Date of Award

Fall 2023

Document Type


Degree Name

Doctor of Education (EdD)

Committee Chair

Prince Bull


The purpose of this mixed methods study was to investigate how general and special educators’ attitudes, efficacy, and collaboration promote co-teaching relationships that benefit exceptional students in urban middle schools. The impacts of co-teaching on the attitudes, efficacy, and collaboration of secondary teachers were explored. A questionnaire was distributed to general and special education teachers, and focus groups were held. The methodology included using a quantitative phase and a qualitative phase research design to collect the data. The quantitative measure used was surveys. Participants, who were qualified, were chosen for the interview and focus group portions of the study. In addition, participants were questioned about co-teaching strategies in their schools and district. The survey responses were evaluated to determine teacher opinions and tendencies. The dependent variables were student involvement (Model 1), instructional tactics (Model 2), classroom management (Model 3), and overall self-efficacy (Model 4). The results of the TSES and STATIS surveys were examined. The key findings and results of the TSES, based on student involvement, instructional tactics, and classroom administration were all significant between general and special educators in an inclusive classroom setting. According to the STATIS poll, both student involvement and professional issues are significant to both general and special instructors. Neither philosophical issues nor the STATIS model as a whole was statistically significant. The researcher concluded with qualitative themes. There were three emergent themes derived from the interviews: (1) Teacher self-efficacy, (2) Attitudes, and (3) Collaboration (i.e., teamwork) between general and special educators. Each theme were consistent with quantitative analysis. Implications of the findings: The implications include establishing some level of professional development training (i.e., PLC’s) for both general and special educators separately. After teams have been established, training should proceed as a unit for both general and special educators with emphasis placed on comprehension of their roles and responsibilities to remain effective educators in an inclusion setting.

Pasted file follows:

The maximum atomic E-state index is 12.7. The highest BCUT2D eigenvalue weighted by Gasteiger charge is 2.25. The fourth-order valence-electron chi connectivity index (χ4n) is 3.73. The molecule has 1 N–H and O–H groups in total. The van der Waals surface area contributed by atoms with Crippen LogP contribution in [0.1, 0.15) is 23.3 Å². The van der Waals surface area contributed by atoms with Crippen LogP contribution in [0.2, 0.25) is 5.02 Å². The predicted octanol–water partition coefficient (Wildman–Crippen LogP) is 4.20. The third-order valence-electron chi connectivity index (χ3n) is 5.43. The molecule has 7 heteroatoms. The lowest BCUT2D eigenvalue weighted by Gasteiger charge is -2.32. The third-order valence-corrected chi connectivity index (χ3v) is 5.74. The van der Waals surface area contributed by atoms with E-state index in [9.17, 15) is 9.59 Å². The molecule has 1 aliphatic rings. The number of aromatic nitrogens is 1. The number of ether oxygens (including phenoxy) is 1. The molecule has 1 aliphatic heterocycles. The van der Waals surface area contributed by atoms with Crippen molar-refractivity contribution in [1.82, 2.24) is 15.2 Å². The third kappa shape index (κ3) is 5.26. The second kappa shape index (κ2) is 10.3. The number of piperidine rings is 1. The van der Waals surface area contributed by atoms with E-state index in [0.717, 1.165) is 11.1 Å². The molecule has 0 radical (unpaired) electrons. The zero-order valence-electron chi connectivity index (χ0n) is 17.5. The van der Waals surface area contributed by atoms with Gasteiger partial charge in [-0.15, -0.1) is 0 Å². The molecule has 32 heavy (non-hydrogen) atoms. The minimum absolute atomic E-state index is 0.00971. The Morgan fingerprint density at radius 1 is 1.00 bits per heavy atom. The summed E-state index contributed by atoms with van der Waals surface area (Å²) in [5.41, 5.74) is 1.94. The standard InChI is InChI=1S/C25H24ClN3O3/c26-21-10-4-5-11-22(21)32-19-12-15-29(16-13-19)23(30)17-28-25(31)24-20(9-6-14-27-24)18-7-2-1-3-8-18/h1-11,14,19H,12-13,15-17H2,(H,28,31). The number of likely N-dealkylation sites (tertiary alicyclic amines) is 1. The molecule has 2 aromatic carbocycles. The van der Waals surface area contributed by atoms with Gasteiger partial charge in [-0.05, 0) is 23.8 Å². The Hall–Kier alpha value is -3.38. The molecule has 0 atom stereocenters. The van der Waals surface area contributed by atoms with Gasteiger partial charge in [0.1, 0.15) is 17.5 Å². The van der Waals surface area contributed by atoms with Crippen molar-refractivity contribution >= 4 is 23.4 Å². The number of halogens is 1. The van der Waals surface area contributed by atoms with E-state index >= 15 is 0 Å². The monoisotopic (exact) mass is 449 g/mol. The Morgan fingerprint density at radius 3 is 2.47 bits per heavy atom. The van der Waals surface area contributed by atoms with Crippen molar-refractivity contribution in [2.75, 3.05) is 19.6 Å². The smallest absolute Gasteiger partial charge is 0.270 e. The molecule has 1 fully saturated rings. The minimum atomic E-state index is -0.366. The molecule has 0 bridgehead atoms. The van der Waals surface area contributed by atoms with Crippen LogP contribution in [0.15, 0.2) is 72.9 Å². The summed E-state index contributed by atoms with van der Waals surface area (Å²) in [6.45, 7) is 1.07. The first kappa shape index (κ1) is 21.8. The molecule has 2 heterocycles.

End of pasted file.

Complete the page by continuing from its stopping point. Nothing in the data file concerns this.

Creative Commons License

Creative Commons Attribution-Noncommercial 4.0 License
This work is licensed under a Creative Commons Attribution-Noncommercial 4.0 License